Budapest, October 12 (MTI) – Police are to file charges against 8 suspects in connection with the deaths of 71 migrants left locked up in a refrigerated truck on a roadside in Austria last year, an official in charge of migration issues at operational police’s national investigations bureau said on Wednesday.
The search is still on for three Bulgarian drivers, Zoltán Boross told a press conference.
When the suspects crossed the Hungarian-Austrian border, they already knew that the people in the vehecle were dead, he added.
An Afghan citizen in Hungary who had lived under protection headed the criminal gang. His protection has since been withdrawn. Among the eight people currently under pre-trial detention are a Bulgarian-Lebanese man whose task was to acquire the vehicles needed for human smuggling and Bulgarian citizens who acted as drivers. One of the suspects is the 25-year-old man who drove the refrigerated vehicle, Boross said.
Police were unable to track the trail of the gang’s profits but suspect that the ring leader had sent the money to Afghanistan, Boross said. The money was transported either in bags in the form of cash or sent to Afghanistan via an untraceable wire transfer, he added.
Boross revealed that police had found a purchase agreement in the truck which indicated that the vehicle was bought in Kecskemet, in central Hungary.
During the investigation police obtained about 1,500 hours of CCTV footage from 24 sections of the route the criminals had followed from Hungary’s southern border to Austria.
Like the Austrian investigation, the Hungarian one also concluded that it took no more than 3 hours for the migrants to die of suffocation after being locked inside the truck.
It was also revealed that the Afghan ring leader first came to Hungary in 2013. During his time in Hungary he had multiple run-ins with the law, most of which were over drug-related crimes, rowdiness and speeding.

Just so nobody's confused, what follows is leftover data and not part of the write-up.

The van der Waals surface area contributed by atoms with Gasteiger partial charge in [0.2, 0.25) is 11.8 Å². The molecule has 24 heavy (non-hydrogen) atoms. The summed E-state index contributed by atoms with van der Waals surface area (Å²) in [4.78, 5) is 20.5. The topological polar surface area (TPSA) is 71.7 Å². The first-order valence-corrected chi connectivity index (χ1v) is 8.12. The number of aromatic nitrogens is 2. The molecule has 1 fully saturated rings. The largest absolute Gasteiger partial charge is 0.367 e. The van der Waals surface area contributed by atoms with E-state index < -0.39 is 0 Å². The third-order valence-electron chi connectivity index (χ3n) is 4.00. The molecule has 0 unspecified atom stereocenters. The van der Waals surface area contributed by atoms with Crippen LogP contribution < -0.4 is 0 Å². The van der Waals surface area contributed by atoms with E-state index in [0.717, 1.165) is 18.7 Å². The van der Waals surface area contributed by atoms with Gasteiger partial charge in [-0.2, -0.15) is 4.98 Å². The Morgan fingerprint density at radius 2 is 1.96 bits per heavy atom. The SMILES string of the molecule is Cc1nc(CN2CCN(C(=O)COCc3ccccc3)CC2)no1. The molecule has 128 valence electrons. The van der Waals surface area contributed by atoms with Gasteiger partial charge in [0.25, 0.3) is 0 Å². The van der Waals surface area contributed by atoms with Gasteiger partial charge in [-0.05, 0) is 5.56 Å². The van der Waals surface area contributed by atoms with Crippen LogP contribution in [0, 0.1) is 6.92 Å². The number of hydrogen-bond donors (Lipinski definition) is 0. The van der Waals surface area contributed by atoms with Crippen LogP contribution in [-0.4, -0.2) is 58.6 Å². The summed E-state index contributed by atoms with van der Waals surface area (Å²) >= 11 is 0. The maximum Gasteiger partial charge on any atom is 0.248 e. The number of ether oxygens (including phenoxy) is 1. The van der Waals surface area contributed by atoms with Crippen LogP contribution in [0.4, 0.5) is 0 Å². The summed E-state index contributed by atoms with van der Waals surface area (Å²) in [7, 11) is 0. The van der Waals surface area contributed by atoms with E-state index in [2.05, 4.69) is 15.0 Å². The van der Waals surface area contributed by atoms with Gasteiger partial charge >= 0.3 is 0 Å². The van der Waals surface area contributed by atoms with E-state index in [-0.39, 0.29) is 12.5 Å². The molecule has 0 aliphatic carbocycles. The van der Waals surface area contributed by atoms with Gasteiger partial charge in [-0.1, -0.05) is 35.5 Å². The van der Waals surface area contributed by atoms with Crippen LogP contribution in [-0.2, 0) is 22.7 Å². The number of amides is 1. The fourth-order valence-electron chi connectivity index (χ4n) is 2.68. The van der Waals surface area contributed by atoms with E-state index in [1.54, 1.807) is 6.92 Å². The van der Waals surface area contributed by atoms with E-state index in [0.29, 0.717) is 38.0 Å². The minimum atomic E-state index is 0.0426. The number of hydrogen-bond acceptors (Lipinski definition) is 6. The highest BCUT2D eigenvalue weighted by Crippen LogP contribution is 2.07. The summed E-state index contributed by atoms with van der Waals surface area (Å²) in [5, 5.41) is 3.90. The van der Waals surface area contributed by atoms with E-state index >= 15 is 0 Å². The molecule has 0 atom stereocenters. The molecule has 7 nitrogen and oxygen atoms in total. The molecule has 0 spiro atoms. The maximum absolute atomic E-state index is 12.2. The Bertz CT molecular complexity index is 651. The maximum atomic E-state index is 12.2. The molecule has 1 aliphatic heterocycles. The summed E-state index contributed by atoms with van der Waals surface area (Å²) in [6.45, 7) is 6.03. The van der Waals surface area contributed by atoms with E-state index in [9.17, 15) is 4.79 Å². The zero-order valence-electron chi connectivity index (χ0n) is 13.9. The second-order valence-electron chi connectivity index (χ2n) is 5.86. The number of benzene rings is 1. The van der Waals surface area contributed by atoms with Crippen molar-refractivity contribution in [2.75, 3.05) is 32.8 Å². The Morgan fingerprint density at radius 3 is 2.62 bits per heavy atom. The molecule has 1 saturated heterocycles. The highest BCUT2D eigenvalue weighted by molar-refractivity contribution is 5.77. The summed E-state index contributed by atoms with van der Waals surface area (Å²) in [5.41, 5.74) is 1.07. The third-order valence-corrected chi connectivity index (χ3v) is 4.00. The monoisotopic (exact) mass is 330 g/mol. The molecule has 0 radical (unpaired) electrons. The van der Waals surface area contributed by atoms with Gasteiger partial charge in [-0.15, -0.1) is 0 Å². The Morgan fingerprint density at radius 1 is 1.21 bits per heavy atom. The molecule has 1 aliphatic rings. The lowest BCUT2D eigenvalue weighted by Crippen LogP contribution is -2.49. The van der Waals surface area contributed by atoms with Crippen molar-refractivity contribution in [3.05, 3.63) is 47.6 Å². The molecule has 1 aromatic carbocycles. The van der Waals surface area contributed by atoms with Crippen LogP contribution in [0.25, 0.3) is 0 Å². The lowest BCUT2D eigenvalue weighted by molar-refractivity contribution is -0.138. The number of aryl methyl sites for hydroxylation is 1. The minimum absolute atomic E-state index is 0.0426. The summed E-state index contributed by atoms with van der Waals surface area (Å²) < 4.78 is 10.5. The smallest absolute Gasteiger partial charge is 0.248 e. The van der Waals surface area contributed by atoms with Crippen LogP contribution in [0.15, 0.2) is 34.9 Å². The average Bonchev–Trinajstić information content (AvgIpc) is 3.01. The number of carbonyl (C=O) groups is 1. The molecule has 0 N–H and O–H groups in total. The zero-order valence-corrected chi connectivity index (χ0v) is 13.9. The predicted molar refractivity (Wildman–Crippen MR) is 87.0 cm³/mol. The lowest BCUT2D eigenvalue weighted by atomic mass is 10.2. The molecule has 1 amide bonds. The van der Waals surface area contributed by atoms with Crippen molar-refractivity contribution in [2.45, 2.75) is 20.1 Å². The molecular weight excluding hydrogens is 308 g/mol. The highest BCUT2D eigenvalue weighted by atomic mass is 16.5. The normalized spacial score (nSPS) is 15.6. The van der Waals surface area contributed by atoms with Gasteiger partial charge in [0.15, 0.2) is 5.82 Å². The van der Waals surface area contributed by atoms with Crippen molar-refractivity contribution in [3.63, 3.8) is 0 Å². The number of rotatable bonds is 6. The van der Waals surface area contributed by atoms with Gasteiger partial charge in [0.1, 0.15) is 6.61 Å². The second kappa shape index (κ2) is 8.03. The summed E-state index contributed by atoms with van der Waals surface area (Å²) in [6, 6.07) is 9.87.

Another one of the suspects had fled to Hungary because he was wanted in Bulgaria for drunk driving.
The drivers employed by the gang were typically Bulgarian nationals living in poor conditions who made their living working part-time jobs.
The investigation found that from February 2015 the gang smuggled people from Serbia to Austria on a daily basis. They later purchased bigger trucks with which they could smuggle 60-80 people at a time. Investigators found that the gang had made at least 25 smuggling trips: ten to Germany, eight to Austria and seven within Hungary. During the trips it was common for migrants to pass out from a lack of oxygen.
The ring leader had contacts in Serbia who were responsible for gathering the migrants there and dividing them according to their destinations. The migrants were then “walked over” to Hungary in the early hours of the morning and picked up by the Bulgarian drivers. The number of migrants to be transported to western Europe generally ranged from 7 to 100.
The trucks used to transport migrants were often in bad shape and used until they broke down or until the smugglers driving them were caught by police. The investigation uncovered that one truck in particular once suffered a tyre blowout because it was so heavily overloaded with migrants.
From June 2015 the criminals started taking on migrants who had been placed in refugee reception centres. Migrants were charged 1,200-1,500 euros each to be smuggled from the Serbian border while a trip from Afghanistan to Germany would cost between 4,000 and 6,000 euros on average.
The gang smuggled a total of 1,106 migrants, Boross revealed.